February 23, 2003
What should have been the preface for The Skeptical Environmentalist

The debate over whether or not Bjørn Lomborg's book The Skeptical Environmentalist is science or not has been confused for a number of reasons.
First of all , if it is science it is interdisciplinary, and there are different ideas in different fields about what constiututes science. Actually calling it interdisciplinary is wrong. It is a politically charged debate of a social science problem of allocation drawing it's subject matter and notions of cost and utility from the natural sciences.
So it is not really 'inter'-disciplinary in the sense that there are two-way connections between the three subject layers (or there shouldn't be - Lomborg would maybe claim there is, this being part of his criticism of the environmental sciences). There are three distinct layers to the book and each of these - were the book a little better - would be distinguishable and debatable separately.

It is disconcerting that neither the author nor his defenders or his critics carry out this straight forward separation of concerns, since it renders the debate essentially meaningless.
The high profile of the debate is due entirely to the politics of the book, and not the social science or natural science material. The proponents of the book are almost exclusively proponenents of the political or social science discussions, whereas the criticism from the natural sciences has been quite unanimous (of course there is argument about the findings the book draws it's numbers from - that is what open scientific debate is about - but the majority vote as well as most of the arguments presented are against the books findings).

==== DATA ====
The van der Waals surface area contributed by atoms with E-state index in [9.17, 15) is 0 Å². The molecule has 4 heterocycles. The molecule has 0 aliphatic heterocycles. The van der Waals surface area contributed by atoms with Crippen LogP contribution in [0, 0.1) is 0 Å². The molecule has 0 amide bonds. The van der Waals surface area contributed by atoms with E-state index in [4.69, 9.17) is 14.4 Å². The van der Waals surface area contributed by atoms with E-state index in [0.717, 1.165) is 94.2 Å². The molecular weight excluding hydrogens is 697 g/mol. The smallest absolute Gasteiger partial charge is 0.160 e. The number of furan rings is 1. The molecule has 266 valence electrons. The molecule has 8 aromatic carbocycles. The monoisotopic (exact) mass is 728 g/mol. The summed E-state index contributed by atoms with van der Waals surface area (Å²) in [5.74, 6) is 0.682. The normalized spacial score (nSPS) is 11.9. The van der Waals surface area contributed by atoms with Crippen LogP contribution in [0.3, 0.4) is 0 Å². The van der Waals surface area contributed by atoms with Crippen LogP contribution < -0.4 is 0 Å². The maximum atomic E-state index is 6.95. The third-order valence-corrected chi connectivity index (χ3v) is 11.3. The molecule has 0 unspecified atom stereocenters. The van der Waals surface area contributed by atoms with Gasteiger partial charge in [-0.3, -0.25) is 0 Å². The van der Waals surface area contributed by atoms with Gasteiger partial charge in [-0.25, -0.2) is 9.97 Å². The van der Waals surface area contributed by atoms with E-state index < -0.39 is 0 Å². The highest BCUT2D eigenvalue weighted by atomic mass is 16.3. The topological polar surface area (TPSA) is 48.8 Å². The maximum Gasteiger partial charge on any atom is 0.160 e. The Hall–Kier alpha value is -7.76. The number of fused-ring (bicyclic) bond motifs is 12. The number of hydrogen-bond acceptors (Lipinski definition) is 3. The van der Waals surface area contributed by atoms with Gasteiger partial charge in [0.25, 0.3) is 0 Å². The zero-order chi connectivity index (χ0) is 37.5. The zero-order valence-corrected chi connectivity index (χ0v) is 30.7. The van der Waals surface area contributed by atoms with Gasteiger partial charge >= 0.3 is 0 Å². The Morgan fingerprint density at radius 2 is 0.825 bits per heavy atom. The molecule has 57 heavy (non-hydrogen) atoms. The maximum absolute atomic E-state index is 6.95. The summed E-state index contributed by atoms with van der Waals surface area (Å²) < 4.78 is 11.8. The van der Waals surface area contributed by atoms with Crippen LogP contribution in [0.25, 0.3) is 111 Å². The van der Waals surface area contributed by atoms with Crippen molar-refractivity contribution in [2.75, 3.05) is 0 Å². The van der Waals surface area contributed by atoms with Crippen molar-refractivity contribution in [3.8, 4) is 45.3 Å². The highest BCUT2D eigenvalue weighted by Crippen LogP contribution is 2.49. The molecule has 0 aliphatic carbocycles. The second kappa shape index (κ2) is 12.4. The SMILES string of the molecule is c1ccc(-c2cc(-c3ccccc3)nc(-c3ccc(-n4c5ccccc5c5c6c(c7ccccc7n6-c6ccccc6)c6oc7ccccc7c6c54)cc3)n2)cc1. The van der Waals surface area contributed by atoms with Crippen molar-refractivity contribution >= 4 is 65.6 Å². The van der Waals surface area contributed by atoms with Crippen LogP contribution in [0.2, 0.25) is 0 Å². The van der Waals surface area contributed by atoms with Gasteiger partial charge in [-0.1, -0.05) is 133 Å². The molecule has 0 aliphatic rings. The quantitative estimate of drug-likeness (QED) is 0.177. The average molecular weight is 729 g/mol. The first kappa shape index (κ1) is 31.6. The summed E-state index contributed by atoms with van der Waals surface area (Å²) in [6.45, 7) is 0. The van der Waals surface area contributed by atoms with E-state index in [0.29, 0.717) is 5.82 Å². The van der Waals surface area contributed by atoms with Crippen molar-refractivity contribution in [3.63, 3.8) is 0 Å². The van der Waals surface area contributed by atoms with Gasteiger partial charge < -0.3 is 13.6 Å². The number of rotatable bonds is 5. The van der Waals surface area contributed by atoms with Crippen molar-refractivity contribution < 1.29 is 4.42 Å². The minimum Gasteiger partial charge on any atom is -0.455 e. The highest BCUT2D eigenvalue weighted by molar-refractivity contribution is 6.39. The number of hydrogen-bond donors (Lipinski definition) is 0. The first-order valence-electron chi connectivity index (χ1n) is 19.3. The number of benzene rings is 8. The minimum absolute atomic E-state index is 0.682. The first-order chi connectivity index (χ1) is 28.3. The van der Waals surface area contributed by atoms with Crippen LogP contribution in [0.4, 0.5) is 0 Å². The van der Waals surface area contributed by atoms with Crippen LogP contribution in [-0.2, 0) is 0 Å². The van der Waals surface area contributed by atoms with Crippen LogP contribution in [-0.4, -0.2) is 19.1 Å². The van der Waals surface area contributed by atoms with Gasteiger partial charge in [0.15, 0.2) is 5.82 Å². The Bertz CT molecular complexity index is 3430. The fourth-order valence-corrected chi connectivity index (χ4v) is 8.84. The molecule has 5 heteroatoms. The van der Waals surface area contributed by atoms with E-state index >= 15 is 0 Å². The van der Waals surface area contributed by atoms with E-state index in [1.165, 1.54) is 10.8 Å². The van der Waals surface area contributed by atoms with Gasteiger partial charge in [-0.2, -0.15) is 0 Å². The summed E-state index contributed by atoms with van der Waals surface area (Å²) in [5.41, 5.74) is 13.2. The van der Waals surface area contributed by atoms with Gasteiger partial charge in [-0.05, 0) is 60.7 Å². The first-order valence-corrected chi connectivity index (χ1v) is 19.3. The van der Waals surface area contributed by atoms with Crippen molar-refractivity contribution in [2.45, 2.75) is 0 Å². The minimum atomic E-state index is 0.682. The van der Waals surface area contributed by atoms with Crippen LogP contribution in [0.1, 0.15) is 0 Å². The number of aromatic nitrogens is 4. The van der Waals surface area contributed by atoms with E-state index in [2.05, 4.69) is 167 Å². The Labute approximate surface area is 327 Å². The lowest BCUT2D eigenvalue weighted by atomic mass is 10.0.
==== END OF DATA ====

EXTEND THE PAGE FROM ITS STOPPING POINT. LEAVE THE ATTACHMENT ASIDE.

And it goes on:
So the debate on whether or not the book constitutes science is an unhappy debate. While there clearly should be no censorship of the political material or even the allocation debates (rendering the verdict on the books scientific standing meaningless) Lomborg should know better than to pass an enormous accumulation of numbers from an uncontrollable number of sources with a complete lack of consistence as a consequence as well as some important factual and methodical errors in the treatment of the natural science parts of the material. The methodical failures are the most damning. Lomborgs book and to a large extent his rebuttals of criticism completely fail to accept that there are methodical barriers to what statements you can sensibly make about the numbers he quote so very many of. Lomborgs reads the material like the devil reads the bible.

So the conclusion remains that Lomborg should take care not to pass off the natural science parts of his book as anything remotely resembling science, and the comittee on scientific conduct should then simply have chosen not to comment on the book.
How nice that would have been. An open debate on the politics of choice and allocation, without accusations of inquisition from one camp and criminal stupidity on the other. If only Bjørn Lomborg had had the character and the conscience to say what Daniel Dennett does in the preface of his admirable book on evolution:

This book is largely about science but is not itself a work of science. Science is not done by quoting authorities, however eloquent and eminent, and then evaluating their arguments. Scientists do, however, quite properly persist in holding forth, in popular and not-so-popular books and essays, putting forward their interpretations of the work in the lab and the field, and trying to influence their fellow scientists. When I quote them, rhetoric and all, I am doing what they are doing: engaging in persuasion.

In fact Lomborg is doubly guilty of not holding to Dennett's view of science. Not only does he not take proper care to distinguish between what he has primary knowledge of himself and what he has only secondary knowledge of. His material itself is not the original science in most cases, but rather numbers drawn from the persuasion - not the science - of others. Much of the material he uses is secondary (UN and other organisations reports prepared for decisionmakers (i.e. lay readers) not scientists) or tertiary (newspaper commentary on such reports).

Posted by Claus at February 23, 2003 01:34 PM
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